Brazil’s PT: Between Loyalty and Independence

     Brazil's PT: Between Loyalty 
and Independence

    The Lula Administration
    has to work hard to form the majority in
    the Brazilian Congress and this is a must. There is no other
    alternative. Either the government gets a majority or governing
    will be even more difficult. I am not only referring to Congress.
    I am talking about those who have money invested in Brazil.
    by: Ricardo
    de Azevedo

    Arlindo
    Chinaglia

    Arlindo Chinaglia, elected leader of PT’s (Partido dos Trabalhadores—Workers’
    Party) backbenchers for the House of Representatives earlier this year, now
    evaluates the Lula Government, the Party and the relationship between backbenchers
    and the cabinet.

    President Lula is now
    a third of the way through his mandate. What is your assessment so far?

    We cannot separate our
    government, or our policies from the reality of the country. But, we have
    to note that we inherited a national debt, which had risen from 61 billion
    reais (US$ 20.3 billion) in January 1995 to over 800 billion reais (US$ 270
    billion) by December 2002.

    This debt imposes commitments
    and forces us to realize a surplus of 4.25 percent, and maintain high interest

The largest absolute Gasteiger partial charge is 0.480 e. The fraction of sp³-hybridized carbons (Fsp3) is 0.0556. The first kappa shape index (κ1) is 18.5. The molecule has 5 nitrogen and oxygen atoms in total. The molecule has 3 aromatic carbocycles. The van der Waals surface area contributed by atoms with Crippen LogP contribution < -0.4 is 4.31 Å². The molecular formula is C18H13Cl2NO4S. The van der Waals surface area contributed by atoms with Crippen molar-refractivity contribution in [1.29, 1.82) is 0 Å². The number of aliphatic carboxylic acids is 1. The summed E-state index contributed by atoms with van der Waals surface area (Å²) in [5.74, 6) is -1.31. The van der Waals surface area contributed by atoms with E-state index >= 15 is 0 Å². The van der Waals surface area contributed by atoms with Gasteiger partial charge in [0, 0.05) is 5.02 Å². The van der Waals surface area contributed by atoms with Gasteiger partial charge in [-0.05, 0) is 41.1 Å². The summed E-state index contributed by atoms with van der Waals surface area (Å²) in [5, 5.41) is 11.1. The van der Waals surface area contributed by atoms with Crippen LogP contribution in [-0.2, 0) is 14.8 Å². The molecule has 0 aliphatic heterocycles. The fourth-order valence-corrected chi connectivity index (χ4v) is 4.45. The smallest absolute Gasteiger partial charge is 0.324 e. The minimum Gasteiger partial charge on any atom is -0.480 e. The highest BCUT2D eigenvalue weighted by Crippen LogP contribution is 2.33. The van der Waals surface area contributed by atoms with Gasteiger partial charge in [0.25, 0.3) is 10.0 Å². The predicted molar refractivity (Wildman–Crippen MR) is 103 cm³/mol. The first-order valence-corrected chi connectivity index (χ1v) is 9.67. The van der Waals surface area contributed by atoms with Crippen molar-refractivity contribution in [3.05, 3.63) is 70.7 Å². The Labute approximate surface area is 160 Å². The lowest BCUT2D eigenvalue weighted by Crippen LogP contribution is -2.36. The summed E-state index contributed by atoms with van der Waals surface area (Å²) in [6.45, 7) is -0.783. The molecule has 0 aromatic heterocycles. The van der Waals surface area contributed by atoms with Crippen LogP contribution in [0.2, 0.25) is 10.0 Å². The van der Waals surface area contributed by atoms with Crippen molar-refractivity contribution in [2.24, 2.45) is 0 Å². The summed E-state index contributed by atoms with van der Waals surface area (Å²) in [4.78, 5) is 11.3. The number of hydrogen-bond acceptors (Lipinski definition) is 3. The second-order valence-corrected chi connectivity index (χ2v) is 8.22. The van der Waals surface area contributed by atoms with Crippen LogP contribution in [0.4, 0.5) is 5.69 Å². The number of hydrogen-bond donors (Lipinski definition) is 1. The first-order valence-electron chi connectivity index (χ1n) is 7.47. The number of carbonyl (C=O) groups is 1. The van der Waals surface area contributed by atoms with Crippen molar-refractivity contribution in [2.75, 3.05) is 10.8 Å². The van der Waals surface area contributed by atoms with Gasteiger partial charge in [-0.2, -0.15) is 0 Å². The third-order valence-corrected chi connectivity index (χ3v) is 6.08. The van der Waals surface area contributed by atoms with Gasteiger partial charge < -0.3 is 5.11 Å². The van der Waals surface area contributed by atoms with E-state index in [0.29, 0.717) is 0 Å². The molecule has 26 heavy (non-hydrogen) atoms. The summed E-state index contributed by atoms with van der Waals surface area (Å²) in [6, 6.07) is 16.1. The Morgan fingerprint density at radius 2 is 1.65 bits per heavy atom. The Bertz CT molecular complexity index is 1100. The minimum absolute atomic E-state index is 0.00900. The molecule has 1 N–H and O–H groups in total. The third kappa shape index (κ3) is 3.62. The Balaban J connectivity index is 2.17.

rates. This has compromised our ability to deliver on the high expectations
    our government created nationally and internationally.

    During the first third
    of the mandate, our government emphasised keeping public borrowing in check.
    This was a clear change in economic policy from the previous Cardoso administration.

    However, many of the central
    elements of Cardoso’s policies have been maintained, which caused discontent
    with militant elements of the party. With the more radical left-wingers raising
    their voices, foreign investors got frightened, punishing us because we are
    so vulnerable to the outside world’s expectations.

    So this situation demands
    all members of parliament, radicals and leaders alike, to act with solidarity,
    at same time as we have to constantly push the boundaries of our country and
    government’s direction.

    This initial phase has
    passed, for good or for bad. Today the President’s popularity is very high
    despite absurdly disrespectful attacks from the opposition and part of the
    press.